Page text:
How to Deal With Grieving
Q. My 3.5 yo nephew’s adored grandmother has just died. She lived far away and he and his mother have just spent two weeks with her. They just got back only to discover that she died right after they left. My question is how his parents should handle this with my nephew. She was very special to him and he was very, very fond of her. Should they be honest, should they just say that she has gone to heaven – how honest would you recommend they be with a 3.5 year old’s processing of the news and his handling of grief?
My sister in law’s first reaction was to not tell him but I feel that’s a mistake yet completely respect where its coming from. They are going back but leaving my nephew here with me for the week so he can go to school and they can be kid free to grieve themselves and attend to the family unencumbered. But do you think it’s important that he go back too? Apparently the funeral will be brief, a cremation and no mass or eulogies etc, so not sure how much he would get from being there?
A. I agree that there is no need for him to go and a great deal of need for your brother and sister-in-law to be able to grieve with no filters about how it might affect a three-year-old. If they haven’t told him before they leave, I think you can continue the story that his parents went back to give more help. When they return, I believe they need to be very honest with him that his grandmother has died, that he won’t be able to see her again, and how lucky it was that he got to see her just before she died.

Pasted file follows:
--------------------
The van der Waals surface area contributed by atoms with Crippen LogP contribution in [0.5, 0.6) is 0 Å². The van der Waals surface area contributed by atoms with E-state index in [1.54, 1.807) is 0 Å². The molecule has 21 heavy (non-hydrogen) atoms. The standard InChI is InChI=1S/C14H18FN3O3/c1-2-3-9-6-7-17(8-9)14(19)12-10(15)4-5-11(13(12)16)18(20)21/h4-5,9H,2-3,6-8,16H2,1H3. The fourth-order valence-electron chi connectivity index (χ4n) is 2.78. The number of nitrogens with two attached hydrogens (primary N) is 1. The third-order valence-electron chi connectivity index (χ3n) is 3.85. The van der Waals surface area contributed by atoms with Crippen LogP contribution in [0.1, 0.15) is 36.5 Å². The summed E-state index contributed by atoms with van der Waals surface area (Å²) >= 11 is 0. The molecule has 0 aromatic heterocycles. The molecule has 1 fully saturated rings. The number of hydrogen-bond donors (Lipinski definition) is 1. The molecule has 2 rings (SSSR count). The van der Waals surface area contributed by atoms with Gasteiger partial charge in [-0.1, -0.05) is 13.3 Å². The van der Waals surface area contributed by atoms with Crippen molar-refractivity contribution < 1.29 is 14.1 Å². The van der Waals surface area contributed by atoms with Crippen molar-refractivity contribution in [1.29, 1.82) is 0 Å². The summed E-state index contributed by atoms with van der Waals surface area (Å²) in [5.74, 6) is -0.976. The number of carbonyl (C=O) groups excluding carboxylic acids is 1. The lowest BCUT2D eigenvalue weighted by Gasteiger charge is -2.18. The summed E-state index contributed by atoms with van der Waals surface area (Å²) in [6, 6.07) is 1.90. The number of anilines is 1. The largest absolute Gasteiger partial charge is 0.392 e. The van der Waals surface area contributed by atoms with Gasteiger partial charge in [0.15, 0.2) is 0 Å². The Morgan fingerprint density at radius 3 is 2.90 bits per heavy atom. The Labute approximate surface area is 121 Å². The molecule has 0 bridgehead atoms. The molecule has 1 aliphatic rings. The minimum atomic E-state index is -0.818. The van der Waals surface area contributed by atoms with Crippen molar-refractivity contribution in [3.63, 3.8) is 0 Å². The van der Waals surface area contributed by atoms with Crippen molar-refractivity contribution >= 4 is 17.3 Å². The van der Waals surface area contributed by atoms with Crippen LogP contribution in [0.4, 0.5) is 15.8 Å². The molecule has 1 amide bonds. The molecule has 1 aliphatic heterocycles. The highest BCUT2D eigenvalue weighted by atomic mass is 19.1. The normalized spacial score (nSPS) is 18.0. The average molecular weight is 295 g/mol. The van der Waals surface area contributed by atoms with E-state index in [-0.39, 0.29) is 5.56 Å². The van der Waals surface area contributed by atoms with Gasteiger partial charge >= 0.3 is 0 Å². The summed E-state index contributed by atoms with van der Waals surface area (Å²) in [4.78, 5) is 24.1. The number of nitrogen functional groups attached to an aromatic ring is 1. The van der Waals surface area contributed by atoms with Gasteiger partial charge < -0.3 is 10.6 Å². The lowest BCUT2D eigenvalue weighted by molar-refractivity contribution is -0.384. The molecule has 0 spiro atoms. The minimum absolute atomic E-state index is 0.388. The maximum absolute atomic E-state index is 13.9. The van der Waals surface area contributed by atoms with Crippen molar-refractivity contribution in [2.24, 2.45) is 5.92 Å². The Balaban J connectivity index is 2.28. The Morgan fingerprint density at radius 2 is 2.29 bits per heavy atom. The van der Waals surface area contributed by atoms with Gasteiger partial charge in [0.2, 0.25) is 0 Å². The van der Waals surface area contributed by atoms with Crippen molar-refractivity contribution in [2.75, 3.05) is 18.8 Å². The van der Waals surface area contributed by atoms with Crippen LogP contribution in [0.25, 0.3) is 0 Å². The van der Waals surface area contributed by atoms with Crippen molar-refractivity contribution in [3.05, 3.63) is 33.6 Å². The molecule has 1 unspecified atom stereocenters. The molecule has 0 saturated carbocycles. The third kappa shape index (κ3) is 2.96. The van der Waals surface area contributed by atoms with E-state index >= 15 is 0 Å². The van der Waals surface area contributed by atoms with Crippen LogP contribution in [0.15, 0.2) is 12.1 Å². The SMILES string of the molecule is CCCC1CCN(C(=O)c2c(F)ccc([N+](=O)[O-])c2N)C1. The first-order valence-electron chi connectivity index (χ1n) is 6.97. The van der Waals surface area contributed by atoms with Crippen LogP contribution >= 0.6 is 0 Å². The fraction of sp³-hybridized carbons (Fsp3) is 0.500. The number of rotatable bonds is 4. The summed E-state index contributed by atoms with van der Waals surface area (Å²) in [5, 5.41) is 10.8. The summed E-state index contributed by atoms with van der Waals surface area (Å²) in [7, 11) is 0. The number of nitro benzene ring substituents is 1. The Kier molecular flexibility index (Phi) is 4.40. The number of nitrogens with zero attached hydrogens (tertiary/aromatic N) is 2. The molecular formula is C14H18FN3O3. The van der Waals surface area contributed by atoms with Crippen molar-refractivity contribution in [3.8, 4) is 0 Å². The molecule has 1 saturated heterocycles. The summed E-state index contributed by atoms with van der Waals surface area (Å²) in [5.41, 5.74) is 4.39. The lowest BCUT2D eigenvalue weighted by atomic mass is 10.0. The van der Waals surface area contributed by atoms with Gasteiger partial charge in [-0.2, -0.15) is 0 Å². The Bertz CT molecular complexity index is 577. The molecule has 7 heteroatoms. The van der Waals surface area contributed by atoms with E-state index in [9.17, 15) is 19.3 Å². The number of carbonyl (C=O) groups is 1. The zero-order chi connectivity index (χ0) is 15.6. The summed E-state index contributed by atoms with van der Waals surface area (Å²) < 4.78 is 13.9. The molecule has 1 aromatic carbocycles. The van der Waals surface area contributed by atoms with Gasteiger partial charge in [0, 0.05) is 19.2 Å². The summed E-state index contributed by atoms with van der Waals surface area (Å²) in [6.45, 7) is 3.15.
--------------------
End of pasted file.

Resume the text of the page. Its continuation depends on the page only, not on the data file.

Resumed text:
Talk to him about her, his memories and stories, etc. and encourage those memories to live forever with him telling him that that is how we keep loved ones with us forever. He will not understand death in the way that an adult or even an older child understands it. We fear telling children because we are afraid they can’t handle it but it’s probably more the truth that we can’t handle it.
Simply tell him the truth and answer his questions and comfort his tears. He will likely handle it better than if he were older. It’s possible that he may transfer this and worry that this means other people in his life will die. This takes careful but honest support and patience through a new understanding that is hard. But this age is very possibly a good time for him to have a lesson on death. You can talk to him about how everything dies like the leaves on the trees and bugs and frogs. There are good children’s books that can be helpful. One of my favorites is an oldie called, Nanna Upstairs, Nanna Downstairs.